DNA methylation is an epigenetic mark involved in regulating genome function and is critical for normal development in mammals. It has been observed that the developmental environment can lead to permanent changes in gene expression and DNA methylation, at least at ‘metastable epialleles’. These are defined as regions of the genome that show a variable epigenetic state that is established early in development and maintained through subsequent cell divisions. However, the majority of the known genome does not behave in this manner. Here, we use the developmental origins of adult disease hypothesis to understand environmental epigenomics. Some challenges to studying how DNA methylation is influenced by the environment include identifying DNA methylation changes associated with an environmental exposure in tissues with a complex cellular composition and at genomic regions for which DNA methylation is dynamically regulated in a cell-type specific manner. We also offer a perspective of how emerging technologies may be useful for dissecting the functional contribution of exposure-associated epigenetic changes and highlight recent evidence that suggests that genomic regions that are absent from genome assemblies may be unappreciated hotspots for environmental modulation of the epigenetic state.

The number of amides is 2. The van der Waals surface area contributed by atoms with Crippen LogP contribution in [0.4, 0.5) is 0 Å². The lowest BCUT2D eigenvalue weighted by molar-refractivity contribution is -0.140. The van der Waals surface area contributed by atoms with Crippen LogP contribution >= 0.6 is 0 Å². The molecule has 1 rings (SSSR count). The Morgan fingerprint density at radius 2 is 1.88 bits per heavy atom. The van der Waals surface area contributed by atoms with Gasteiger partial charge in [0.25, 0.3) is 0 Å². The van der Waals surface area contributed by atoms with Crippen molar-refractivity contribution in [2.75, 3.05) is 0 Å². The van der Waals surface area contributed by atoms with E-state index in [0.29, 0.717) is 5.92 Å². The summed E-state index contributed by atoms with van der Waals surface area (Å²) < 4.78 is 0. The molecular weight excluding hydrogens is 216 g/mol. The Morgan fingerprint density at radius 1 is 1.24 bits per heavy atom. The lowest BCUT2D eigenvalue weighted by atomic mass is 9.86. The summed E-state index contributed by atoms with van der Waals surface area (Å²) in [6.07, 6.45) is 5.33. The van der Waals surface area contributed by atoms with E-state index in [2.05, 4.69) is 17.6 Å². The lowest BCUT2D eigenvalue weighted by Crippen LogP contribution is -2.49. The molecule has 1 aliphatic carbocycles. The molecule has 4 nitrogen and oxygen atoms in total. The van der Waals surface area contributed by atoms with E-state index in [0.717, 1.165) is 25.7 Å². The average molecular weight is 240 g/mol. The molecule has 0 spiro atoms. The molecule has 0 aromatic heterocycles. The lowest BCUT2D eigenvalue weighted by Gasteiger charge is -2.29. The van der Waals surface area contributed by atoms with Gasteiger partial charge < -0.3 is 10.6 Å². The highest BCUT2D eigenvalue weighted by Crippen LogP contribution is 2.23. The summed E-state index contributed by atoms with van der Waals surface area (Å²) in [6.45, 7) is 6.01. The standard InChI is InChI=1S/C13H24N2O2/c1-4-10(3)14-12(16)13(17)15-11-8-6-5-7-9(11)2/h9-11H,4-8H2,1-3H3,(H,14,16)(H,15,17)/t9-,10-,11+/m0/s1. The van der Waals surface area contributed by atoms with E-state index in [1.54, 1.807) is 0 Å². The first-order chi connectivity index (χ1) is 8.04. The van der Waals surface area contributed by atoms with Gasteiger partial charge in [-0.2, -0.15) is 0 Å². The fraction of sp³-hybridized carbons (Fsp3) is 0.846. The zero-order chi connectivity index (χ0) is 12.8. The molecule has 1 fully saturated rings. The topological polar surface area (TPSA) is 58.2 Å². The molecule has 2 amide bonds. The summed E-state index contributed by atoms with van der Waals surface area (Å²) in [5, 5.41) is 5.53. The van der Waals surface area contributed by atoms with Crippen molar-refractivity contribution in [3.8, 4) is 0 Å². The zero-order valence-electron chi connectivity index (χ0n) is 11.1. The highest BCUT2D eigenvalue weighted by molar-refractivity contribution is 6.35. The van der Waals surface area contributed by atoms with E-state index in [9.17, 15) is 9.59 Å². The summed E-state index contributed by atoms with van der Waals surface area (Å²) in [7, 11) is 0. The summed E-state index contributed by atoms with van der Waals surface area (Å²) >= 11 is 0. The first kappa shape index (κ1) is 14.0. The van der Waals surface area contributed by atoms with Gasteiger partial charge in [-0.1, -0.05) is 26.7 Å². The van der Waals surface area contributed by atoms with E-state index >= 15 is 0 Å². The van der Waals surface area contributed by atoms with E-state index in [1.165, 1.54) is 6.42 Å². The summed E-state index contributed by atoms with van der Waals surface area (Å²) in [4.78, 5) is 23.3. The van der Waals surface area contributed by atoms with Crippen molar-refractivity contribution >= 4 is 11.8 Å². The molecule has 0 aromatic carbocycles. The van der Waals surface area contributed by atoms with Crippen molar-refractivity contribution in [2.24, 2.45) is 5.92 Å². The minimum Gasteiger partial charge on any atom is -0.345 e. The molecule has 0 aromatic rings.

- DNA methylation
- Developmental programming
- Gene-environment interactions